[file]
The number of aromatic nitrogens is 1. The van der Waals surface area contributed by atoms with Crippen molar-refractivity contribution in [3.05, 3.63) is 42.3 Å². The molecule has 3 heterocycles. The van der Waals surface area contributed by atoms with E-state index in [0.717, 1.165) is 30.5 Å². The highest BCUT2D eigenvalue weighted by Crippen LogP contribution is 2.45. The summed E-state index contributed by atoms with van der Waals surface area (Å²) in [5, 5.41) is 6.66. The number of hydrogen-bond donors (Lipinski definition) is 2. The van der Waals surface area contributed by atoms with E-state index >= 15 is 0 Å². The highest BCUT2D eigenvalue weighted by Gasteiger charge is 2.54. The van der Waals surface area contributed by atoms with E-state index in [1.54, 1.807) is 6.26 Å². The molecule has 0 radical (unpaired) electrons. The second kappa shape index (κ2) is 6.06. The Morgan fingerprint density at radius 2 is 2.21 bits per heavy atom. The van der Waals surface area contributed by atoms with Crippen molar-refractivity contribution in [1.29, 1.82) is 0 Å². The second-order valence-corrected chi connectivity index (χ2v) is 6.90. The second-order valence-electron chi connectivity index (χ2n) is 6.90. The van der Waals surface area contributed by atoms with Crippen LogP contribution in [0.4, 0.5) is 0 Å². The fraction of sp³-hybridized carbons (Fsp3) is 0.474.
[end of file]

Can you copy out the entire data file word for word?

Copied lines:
The number of aromatic nitrogens is 1. The van der Waals surface area contributed by atoms with Crippen molar-refractivity contribution in [3.05, 3.63) is 42.3 Å². The molecule has 3 heterocycles. The van der Waals surface area contributed by atoms with E-state index in [0.717, 1.165) is 30.5 Å². The highest BCUT2D eigenvalue weighted by Crippen LogP contribution is 2.45. The summed E-state index contributed by atoms with van der Waals surface area (Å²) in [5, 5.41) is 6.66. The number of hydrogen-bond donors (Lipinski definition) is 2. The van der Waals surface area contributed by atoms with E-state index >= 15 is 0 Å². The highest BCUT2D eigenvalue weighted by Gasteiger charge is 2.54. The van der Waals surface area contributed by atoms with E-state index in [1.54, 1.807) is 6.26 Å². The molecule has 0 radical (unpaired) electrons. The second kappa shape index (κ2) is 6.06. The Morgan fingerprint density at radius 2 is 2.21 bits per heavy atom. The van der Waals surface area contributed by atoms with Crippen molar-refractivity contribution in [1.29, 1.82) is 0 Å². The second-order valence-corrected chi connectivity index (χ2v) is 6.90. The second-order valence-electron chi connectivity index (χ2n) is 6.90. The van der Waals surface area contributed by atoms with Crippen LogP contribution in [0.4, 0.5) is 0 Å². The fraction of sp³-hybridized carbons (Fsp3) is 0.474.